One should not necessarily interpret the various forms of the Hebrew idiom “to go to one’s tent” literally, especially relating to later contexts when most Israelites lived in stone and mudbrick houses.  The phrase simply implied returning home to one’s family, clan and tribal inheritance.  This picture joins other texts that also symbolically reflect on Israel’s origins (e.g., Deuteronomy 5:30, 33:18; Judges 7:8; 1 Samuel 4:10, 13:2; 2 Samuel 20:1; 1 Kings 8:66, 12:16; 2 Chronicles 10:16; Psalm 78:67; Isaiah 38:12; Jeremiah 4:20; Hosea 9:6, 12:9; Zechariah 12:7).  The Bible extends this metaphor as a broad reference to the vast regions settled by Noah’s descendants.  May God enlarge Japheth, and let him dwell in the tents of Shem, and let Canaan be his servant (Genesis 9:27 ESV); He struck down every firstborn in Egypt, the first fruits of their strength in the tents of Ham (Psalm 78:51 ESV).

The interestingly named “Way of the Tent-Dwellers” (Judges 8:11), likely refers to a seasonal migratory-transitory route used by Bedouin linking the Jordan Valley with the Ammonite Hill Country, the Madaba Tableland and the desert beyond.

Tent related vocabulary attested in the Bible reflects its common usage and understanding in the culture. Terms include the dark goat hair material (Exodus 26:7, 36:14; Song of Songs 1:5), the tent center pole (Isaiah 40:22), the tent cord (Job 4:21; Isaiah 54:2; Jeremiah 10:20), a tent peg and a large wooden mallet for driving the pegs into the ground (Judges 4:21-22, 5:26; Zechariah 10:4).  Paul worked for a time as a tentmaker, probably in Tarsus, an area known for its goat’s-hair cloth.  Later on, while living in Corinth, Paul joined Aquila and Priscilla and again practiced this profession (Acts 18: 1-4, cf. 2 Corinthians 5:1-4).

 

Physical Description

 

The Horn Museum owns two authentic goat hair Bedouin tents.  Purchased in 1999, the first tent measures approximately 9 x 33 feet.  The second tent, ordered in 2016 and received in 2017, measures 9 x 22 feet.  The dimensions of the two tents are roughly two-thirds and one-half size respectively of a standard Bedouin tent.  Both tents came from tentmaker Ziad Maiah of Madaba, Jordan and included wooden poles and ropes.  An old Arabic idiom for a Bedouin tent is “house of hair” and only a brief intrusion is required to convince the guest of the appropriateness of this moniker!  Our display tent invites Horn Museum visitors to enter and relax on its cushions while viewing the various modern and ancient artifacts exhibited in and in front of the tent.  This very carefully prepared exhibit intends to recreate the biblical world of the Patriarchs for the museum guest.  Related artifacts on display include authentic Bedouin rugs and clothes, a camel saddle, coffee roaster, charcoal stove, goatskin butter churn and incense burner and heater.  The Horn Museum collection includes an iron tent pin (92.0059), a bronze tent needle (64.0091), two tent poles (87.0403) and a tent line tightener (76.0516).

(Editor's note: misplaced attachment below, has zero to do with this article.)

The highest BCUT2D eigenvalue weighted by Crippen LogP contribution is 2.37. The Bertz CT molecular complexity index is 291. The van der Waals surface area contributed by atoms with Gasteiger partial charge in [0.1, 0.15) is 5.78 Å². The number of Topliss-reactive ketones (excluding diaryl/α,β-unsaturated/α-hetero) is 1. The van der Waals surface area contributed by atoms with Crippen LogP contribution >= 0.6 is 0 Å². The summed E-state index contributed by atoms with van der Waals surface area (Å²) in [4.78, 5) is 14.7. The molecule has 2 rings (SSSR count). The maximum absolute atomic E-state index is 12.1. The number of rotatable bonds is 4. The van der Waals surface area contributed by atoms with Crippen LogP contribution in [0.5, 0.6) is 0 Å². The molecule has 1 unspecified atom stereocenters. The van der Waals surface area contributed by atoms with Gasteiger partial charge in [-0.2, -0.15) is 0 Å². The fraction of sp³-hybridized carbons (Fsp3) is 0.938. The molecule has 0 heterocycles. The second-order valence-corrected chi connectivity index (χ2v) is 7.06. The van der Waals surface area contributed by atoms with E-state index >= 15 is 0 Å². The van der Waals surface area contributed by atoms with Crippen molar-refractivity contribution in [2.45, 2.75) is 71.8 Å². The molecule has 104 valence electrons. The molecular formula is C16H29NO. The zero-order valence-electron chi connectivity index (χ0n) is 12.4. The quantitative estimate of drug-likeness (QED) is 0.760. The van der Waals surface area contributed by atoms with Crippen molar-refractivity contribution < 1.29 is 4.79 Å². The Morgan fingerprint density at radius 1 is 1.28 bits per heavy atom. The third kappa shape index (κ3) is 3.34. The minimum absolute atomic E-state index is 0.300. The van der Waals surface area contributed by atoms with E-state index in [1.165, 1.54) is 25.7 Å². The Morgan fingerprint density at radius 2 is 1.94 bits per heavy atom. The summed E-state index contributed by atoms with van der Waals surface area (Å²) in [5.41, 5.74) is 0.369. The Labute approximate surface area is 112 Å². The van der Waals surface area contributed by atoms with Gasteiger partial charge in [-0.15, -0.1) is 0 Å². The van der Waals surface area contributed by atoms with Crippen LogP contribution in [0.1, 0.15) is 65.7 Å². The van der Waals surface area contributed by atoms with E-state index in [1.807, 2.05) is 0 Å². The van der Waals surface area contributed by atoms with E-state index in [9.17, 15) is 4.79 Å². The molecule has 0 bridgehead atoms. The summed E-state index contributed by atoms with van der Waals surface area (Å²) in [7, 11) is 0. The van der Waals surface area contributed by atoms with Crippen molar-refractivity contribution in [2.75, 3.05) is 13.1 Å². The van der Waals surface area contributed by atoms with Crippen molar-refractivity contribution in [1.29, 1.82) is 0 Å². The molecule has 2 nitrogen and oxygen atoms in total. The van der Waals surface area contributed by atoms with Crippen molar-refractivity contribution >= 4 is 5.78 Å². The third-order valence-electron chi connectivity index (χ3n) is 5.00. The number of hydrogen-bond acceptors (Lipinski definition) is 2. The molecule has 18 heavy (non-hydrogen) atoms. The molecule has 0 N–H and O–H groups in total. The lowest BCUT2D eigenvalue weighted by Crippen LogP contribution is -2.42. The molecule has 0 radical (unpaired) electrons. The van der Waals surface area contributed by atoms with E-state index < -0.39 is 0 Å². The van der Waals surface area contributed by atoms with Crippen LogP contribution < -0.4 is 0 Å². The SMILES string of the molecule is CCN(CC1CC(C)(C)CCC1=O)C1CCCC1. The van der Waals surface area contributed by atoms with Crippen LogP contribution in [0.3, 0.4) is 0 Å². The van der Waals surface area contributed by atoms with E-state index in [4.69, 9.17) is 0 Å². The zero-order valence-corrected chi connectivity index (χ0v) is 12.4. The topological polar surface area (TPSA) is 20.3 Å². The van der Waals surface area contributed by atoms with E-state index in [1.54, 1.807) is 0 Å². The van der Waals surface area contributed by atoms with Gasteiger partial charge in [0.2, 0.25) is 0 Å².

Bibliography

 

Abujaber, Raouf Sa’d

1989    Pioneers Over Jordan:  The Frontier of Settlement in Transjordan, 1850-1914.                           Second edition.  London:  I. B. Tauris & Co.

 

Abujaber, Raouf Sa’d, and Cobbing, Felicity

2005    Beyond the River:  Ottoman Transjordan in Original Photographs.  London:  Stacey                    International.

 

Bienkowski, Piotr, and van der Steen, Eveline J.

2001    Tribes, Trade, and Towns:  A New Framework for the Late Iron Age in Southern                         Jordan and the Negev.  Bulletin of the American Schools of Oriental Research 323:                   21-47.

 

Homan, Michael M.

2002    To Your Tents, O Israel!  The Terminology, Function, Form, and Symbolism of Tents in                the Hebrew Bible and the Ancient Near East.  Culture and History of the Ancient Near              East 12.  Leiden:  Brill.

 

Jabbur, Jibrail S.

1995    The Bedouins and the Desert:  Aspects of Nomadic Life in the Arab East.  Translated                from Arabic by Lawrence I. Conrad.  Albany:  State University of New York.

 

Keohane, Alan

            2003    Bedouin:  Nomads of the Desert.  London:  Kyle Cathie.

 

LaBianca, Øystein S.

2003    Subsistence Pastoralism.  Pp. 116-123 in Near Eastern Archaeology:  A Reader,                       edited by Suzanne Richard.  Winona Lake:  Eisenbrauns.

 

Nevins, Edward, and Wright, Theon

            1969    World without Time:  The Bedouin.  New York:  John Day.

 

 

Rosen, Steven A.

2017    Revolutions in the Desert:  The Rise of Mobile Pastoralism in the Southern Levant.                    New York:  Routledge.

 

Rosen, Steven A., and Avni, Gideon

1993    The Edge of the Empire:  The Archaeology of Pastoral Nomads in the Southern Negev              Highlands in Late Antiquity.  Biblical Archaeologist 56/4: 189-199.

 

van der Steen, Eveline J.

2004    Tribes and Territories in Transition.  The Central east Joran Valley in the Late Bronze                Age and Early Iron Age:  A Study of the Sources.  Orientalia Lovaniensia Analecta                      130.  Leuven:  Peeters.

 

2013    Near Eastern Tribal Societies during the Nineteenth Century:  Economy, Society and                Politics between Tent and Town.  Approaches to Anthropological Archaeology.                          London:  Equinox and Routledge.

 

 

Share on Facebook
Share on Twitter
Please reload

Follow Us
Please reload

Search By Tags
Please reload

Archive
  • Facebook Basic Square
  • Twitter Basic Square
  • Google+ Basic Square